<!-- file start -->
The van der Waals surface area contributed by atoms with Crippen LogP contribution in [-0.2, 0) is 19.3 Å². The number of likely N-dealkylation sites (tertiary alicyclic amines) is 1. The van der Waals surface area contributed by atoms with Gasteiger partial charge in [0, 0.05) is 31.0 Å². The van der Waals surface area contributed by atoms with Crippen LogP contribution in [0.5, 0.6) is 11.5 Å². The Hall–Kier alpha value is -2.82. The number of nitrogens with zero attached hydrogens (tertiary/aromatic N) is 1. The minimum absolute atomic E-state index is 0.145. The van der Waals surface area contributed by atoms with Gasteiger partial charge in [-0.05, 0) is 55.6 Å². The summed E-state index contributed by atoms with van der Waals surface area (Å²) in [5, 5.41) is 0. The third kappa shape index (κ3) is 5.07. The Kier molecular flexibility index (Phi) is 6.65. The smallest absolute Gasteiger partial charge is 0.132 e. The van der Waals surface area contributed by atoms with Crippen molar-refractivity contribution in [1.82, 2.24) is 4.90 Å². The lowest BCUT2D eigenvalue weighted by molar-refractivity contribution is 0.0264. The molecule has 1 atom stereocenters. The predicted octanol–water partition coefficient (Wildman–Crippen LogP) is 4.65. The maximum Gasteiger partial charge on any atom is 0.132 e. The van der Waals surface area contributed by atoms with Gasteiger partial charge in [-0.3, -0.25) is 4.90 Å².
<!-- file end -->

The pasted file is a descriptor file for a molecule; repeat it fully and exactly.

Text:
The van der Waals surface area contributed by atoms with Crippen LogP contribution in [-0.2, 0) is 19.3 Å². The number of likely N-dealkylation sites (tertiary alicyclic amines) is 1. The van der Waals surface area contributed by atoms with Gasteiger partial charge in [0, 0.05) is 31.0 Å². The van der Waals surface area contributed by atoms with Crippen LogP contribution in [0.5, 0.6) is 11.5 Å². The Hall–Kier alpha value is -2.82. The number of nitrogens with zero attached hydrogens (tertiary/aromatic N) is 1. The minimum absolute atomic E-state index is 0.145. The van der Waals surface area contributed by atoms with Gasteiger partial charge in [-0.05, 0) is 55.6 Å². The summed E-state index contributed by atoms with van der Waals surface area (Å²) in [5, 5.41) is 0. The third kappa shape index (κ3) is 5.07. The Kier molecular flexibility index (Phi) is 6.65. The smallest absolute Gasteiger partial charge is 0.132 e. The van der Waals surface area contributed by atoms with Crippen molar-refractivity contribution in [1.82, 2.24) is 4.90 Å². The lowest BCUT2D eigenvalue weighted by molar-refractivity contribution is 0.0264. The molecule has 1 atom stereocenters. The predicted octanol–water partition coefficient (Wildman–Crippen LogP) is 4.65. The maximum Gasteiger partial charge on any atom is 0.132 e. The van der Waals surface area contributed by atoms with Gasteiger partial charge in [-0.3, -0.25) is 4.90 Å².